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Edwards appointed to congressional redistricting committee

If the Legislature figures out how to proceed with a new map for the 2020 congressional elections, state Sen. Chuck Edwards will be on board the committee drawing new lines.

North Carolina Senate Leader Phil Berger and House Speaker Tim Moore on Monday appointed an interim committee to begin the process of drawing new district boundaries. The interim committee convenes for the first time on Tuesday.

State Sen. Ralph Hise, R-Mitchell, who chairs the Senate Committee on Redistricting and Elections, will also co-chair the Joint Select Committee on Congressional Redistricting. 

"There has been substantial interest in where Congressional redistricting stands right now and what we expect to happen in the coming weeks," Hise said. "The short and honest answer right now is 'I don't know.' We are currently under a state court's 'wink-and-nod' quasi-order that says they haven't gone through enough process yet to determine that the current Congressional maps violate the North Carolina Constitution, but they 'urge' us to go ahead and create new maps.

"At the same time, a well-respected former justice of the N.C. Supreme Court filed a federal lawsuit last week arguing that the state court's wink-and-nod quasi-order would actually violate the U.S. Constitutional rights of North Carolinians. Frankly, I'm waiting on a judge somewhere to tell me which version of which Constitution to follow. I know what I think the law is, but sometimes that doesn't have any bearing on what a judge might order. We're going to move forward and begin the redistricting process because the filing period starts in less than one month, whether under the current map or a new one. We intend to keep the state on schedule and not cram the election process."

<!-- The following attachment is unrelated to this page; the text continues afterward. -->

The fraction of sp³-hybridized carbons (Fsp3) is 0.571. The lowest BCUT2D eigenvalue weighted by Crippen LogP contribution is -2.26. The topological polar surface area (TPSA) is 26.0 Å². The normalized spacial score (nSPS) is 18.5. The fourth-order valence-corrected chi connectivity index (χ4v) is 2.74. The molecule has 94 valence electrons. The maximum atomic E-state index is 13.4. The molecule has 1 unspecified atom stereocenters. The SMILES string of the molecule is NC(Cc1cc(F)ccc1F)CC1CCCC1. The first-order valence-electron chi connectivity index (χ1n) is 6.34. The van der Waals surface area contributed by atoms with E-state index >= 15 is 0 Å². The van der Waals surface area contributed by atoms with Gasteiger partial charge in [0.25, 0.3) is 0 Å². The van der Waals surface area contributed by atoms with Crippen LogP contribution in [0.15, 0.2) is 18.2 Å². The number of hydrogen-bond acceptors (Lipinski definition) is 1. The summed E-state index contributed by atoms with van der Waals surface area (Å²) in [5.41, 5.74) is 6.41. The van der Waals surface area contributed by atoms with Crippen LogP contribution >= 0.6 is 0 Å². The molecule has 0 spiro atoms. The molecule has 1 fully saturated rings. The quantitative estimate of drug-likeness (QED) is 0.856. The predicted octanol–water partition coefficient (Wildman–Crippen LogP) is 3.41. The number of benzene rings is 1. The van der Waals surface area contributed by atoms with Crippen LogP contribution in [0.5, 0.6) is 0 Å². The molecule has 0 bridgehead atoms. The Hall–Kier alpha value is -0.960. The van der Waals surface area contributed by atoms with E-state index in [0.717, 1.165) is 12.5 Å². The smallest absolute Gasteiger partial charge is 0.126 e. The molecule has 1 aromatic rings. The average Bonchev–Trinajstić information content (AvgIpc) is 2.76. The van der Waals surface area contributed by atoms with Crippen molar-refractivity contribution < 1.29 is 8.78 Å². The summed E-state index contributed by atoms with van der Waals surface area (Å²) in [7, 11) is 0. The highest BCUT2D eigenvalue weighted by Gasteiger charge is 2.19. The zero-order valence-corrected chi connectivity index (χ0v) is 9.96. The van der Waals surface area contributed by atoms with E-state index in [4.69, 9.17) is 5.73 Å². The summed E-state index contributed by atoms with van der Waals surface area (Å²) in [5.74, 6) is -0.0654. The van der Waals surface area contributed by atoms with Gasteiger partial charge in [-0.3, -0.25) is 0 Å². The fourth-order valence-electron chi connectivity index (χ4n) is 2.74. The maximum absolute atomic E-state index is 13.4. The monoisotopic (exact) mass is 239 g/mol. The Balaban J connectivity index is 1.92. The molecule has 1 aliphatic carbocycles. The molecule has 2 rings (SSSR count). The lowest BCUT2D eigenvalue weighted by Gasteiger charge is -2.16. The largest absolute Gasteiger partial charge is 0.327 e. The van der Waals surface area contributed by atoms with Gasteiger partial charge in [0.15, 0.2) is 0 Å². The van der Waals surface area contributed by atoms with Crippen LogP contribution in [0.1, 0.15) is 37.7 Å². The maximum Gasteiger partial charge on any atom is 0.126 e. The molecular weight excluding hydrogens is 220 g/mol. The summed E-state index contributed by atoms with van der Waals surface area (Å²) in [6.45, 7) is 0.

Edwards said in a statement: “While I loathe the fact that activist judges are writing a legislative policy from their benches, we must respect our form of government. I consider it an honor to have been selected for the critically important task of ensuring that fair congressional maps are in place for the 2020 election. I realize that the term ‘fair’ has a different meaning to different people, and I doubt that everyone will agree on the result even after we redraw these congressional maps for the second time."

Edwards' appointment to the redistricting committee was the second high-profile assignment he received Monday. Berger also apppointed him to the Joint Legislative Commission on Governmental Operations, a 42-member committee with broad authority to evaluate programs, policies, practices and procedures of state government departments, agencies and institutions for their effectiveness and usefulness. 

“Organizational spending, operations, and efficiencies are precisely in my wheelhouse," Edwards said in a news release. "This committee assignment is one of those that best allows me to use my knowledge and experience as a businessman to help make a difference for North Carolina. I appreciate that the Senate’s leadership recognizes that I can make a positive contribution and help oversee the operations of our state government.”